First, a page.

“My clients are basically dual-income families who do not have time to shop or cook,” said Bill McCabe of Hauppauge-based Bills Great Meals. McCabe served as Houlihans Culinary Director and as General Manager for LongHorn Steakhouse.

Norman Haywood, a family practitioner who lives in Northport, warmed to the idea of a personal chef after comparing the price tag of frequently eating out against the cost of McCabe’s services. Haywood and his wife, Jeanette, a nurse who runs the busy practice with him, have a 25-year-old son attending SUNY Old Westbury and a 14-year-old daughter. They figured they were paying anywhere from $35 to $70 five to six times a week on eating out or ordering takeout. Now they spend between $450 and $525 for two weeks of McCabe’s personal chef services.

“We figured it was really cheaper than eating out, plus eating out became mundane,” Haywood said. “It was either Chinese or Italian. We were excited when Bill came with so many different ideas about so many different dishes.”

Selecting The Right Turkey for your Holiday Meal!

November 21st, 2010 by Chef Bill

Buying the right turkey for Thanksgiving dinner involves a lot more than a quick trip to the supermarket: you have to consider how many people you’re serving, how much time the bird will need to thaw, and even whether you have enough room to store the turkey. Here’s how to get this most basic part of the holiday right.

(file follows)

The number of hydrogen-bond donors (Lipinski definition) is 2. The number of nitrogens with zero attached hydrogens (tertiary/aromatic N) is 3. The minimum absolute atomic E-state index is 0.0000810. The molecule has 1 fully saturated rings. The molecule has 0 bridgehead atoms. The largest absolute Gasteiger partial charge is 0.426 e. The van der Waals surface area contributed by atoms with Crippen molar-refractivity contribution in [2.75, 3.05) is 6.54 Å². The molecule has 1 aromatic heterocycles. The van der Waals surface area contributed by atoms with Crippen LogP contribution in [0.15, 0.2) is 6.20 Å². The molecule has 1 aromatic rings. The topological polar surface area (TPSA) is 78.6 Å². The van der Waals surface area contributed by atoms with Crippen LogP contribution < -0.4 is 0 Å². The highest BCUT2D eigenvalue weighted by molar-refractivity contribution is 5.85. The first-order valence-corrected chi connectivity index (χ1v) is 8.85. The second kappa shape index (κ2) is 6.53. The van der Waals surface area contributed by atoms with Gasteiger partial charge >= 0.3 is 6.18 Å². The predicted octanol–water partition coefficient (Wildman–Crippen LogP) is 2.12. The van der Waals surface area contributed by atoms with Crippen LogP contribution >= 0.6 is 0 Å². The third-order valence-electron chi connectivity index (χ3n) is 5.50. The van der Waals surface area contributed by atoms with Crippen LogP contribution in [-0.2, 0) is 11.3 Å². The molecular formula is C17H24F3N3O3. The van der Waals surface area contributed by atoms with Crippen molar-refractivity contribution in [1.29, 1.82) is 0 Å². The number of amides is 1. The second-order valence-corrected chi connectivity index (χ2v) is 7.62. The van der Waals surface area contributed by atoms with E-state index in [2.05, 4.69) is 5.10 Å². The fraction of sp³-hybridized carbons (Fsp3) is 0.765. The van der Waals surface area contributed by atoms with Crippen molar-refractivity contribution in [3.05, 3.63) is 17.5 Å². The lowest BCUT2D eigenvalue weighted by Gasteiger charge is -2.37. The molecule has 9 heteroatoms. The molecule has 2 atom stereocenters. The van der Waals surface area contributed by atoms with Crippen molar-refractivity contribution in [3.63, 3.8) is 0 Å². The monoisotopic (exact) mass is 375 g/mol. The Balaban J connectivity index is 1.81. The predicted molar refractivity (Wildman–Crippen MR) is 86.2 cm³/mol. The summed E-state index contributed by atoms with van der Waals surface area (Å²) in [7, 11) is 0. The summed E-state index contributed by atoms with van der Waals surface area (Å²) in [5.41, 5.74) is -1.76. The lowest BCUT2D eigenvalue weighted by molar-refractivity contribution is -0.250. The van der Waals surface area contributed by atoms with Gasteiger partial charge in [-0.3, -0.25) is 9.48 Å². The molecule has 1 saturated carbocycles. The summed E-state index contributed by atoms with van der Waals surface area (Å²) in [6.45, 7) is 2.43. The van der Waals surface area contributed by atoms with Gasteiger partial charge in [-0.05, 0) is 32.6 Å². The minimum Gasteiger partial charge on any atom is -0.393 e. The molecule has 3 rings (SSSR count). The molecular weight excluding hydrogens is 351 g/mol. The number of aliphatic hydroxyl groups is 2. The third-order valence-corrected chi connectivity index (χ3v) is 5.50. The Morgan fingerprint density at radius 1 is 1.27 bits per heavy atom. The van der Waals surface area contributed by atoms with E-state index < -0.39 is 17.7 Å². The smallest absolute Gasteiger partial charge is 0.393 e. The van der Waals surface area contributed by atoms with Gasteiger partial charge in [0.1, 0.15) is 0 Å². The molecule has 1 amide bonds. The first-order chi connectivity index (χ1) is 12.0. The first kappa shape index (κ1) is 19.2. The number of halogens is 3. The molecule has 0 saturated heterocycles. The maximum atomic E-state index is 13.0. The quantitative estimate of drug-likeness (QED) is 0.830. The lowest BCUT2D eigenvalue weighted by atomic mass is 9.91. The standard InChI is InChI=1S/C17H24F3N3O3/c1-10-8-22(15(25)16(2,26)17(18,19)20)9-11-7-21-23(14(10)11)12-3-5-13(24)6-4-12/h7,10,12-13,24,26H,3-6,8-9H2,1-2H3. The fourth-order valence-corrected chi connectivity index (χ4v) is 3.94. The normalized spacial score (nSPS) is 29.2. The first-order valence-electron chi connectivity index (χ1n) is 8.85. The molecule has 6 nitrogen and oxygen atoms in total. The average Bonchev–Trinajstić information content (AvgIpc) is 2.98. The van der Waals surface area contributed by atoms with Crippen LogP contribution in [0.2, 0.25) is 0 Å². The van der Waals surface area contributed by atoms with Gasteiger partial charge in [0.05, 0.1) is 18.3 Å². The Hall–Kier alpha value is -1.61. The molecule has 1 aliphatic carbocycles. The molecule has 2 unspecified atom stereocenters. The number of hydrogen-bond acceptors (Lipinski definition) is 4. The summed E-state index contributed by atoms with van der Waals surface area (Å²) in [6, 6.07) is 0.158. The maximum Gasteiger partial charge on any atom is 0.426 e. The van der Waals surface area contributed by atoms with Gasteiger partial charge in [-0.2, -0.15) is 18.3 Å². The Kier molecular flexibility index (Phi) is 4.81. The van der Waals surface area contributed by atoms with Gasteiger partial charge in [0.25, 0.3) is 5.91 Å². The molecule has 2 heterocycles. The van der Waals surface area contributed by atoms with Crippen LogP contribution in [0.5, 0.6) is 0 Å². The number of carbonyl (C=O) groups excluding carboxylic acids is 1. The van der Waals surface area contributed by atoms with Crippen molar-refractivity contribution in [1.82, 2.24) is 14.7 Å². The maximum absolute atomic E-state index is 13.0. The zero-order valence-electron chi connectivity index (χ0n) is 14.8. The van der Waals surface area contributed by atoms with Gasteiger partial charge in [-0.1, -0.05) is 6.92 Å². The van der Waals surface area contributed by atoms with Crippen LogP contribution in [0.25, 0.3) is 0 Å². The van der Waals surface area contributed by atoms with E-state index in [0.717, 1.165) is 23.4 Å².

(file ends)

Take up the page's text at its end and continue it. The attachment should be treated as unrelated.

Selecting the right turkey is essential to success of your dinner. You’ll want about 3/4 to 1 pound per person, so do the math before shopping. All turkeys in the supermarket would make good choices, as they’re all required to meet USDA standards for quality and safety. However, there are different grades out there to choose from. For your Thanksgiving dinner, you’ll definitely want to choose Grade A. Many turkeys are pre-basted, which is a great choice if you want a turkey that’s guaranteed to be moist and delicious. You will definitely want to make sure that the turkey you choose has a pop up timer. This will ensure that your turkey gets cooked to perfection. You can choose from fresh or frozen turkeys. They’re both good, but there are some benefits to buying a fresh turkey. For one, there’s no thawing time required. Also a fresh turkey is normally a little more juicer than a frozen one.